Operating Principles of a Honeywell Smart Valve – Part 1

by Ron Walker

Operating Sequence.

The operating sequence of Smart Valve gas ignition and control systems is very similar to  the older style, intermittent ignition systems which incorporate remotely mounted spark  ignition modules. Those older systems use a 12,000 to 18, 000 DC voltage source for ignition of the pilot gas. The Smart Valve system uses a 24 VAC powered hot surface pilot  gas igniter to ignite the pilot gas. The main gas is ignited in both instances by a pilot gas burner.

The Smart Valve system is self-contained, thus eliminating the need for a separately mounted ignition source, usually in the furnace or boiler vestibule.

Starting with a call for heat from the thermostat, the circuit usually (not always) will be completed to the R and W terminals located on an Electronic Fan Timer (EFT). A separately mounted 120/24 VAC transformer supplies power to the entire control circuit. Immediately the EFT energizes the induced draft fan. As quickly as the Air Proving Switch (APS) senses that there is a proper amount of draft air moving through the combustion chamber, the APS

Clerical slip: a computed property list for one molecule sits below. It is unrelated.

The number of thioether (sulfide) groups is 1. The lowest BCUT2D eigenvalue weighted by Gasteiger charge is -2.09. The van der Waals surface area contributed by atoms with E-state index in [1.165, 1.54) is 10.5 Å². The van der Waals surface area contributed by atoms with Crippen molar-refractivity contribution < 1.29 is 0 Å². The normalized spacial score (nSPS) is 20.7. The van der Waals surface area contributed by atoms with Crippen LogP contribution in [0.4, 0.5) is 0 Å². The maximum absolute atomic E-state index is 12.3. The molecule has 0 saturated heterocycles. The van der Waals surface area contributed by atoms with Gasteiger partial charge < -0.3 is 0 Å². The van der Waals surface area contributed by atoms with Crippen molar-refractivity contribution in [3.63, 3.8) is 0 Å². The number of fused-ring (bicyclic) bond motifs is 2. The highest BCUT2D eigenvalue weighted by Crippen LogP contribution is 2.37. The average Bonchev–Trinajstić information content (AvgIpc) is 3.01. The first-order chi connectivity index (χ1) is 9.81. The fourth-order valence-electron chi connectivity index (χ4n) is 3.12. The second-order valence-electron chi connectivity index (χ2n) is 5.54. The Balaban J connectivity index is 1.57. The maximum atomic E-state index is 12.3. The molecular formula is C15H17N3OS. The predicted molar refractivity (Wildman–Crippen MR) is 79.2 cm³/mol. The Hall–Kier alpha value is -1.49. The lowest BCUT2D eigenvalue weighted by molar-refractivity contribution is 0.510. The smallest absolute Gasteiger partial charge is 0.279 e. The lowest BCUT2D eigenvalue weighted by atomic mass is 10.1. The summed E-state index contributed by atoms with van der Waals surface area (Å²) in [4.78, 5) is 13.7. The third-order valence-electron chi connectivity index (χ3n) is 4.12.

closes its switching contacts in order to complete the circuit to the Smart Valve. As the circuit is completed, the igniter is powered and the pilot gas valve is opened with the igniter lighting the pilot gas. In those systems using an EFT the Smart Valve sends a 16 VAC signal to the EFT to start the time delay which dictates the amount of time that must pass prior to energizing the air handling blower.

The flame rectification / proving system proves the pilot flame is lit (in less than 2 seconds) and allows the main fuel valve to open and to simultaneously shut down the igniter. The flame proving system continues, monitoring only the pilot gas flame. The main fuel valve remains open until the call for heat ends. In those instances where some problem exists, the operation includes a 90 second Timed Trial for Ignition. If the system has not proven the pilot flame in 90 seconds of trying to prove the pilot, the system will shut down (not lockout) for 5 minutes and then will go through the starting sequence again. The system will go through this sequence until either the call for heat is ended or the burner lights off successfully…. to be continued.


About The Author

Ron Walker

After retiring from the U.S. Marines and achieving his B.S. degree, Ron Walker entered the HVAC field. He has been an HVAC technician, service manager, and business owner. Working as a service manager, he spent many years training HVAC technicians to be more technically competent and really understand their trade. His passion for teaching and helping others resulted in the creation of HVAC Training Solutions, LLC.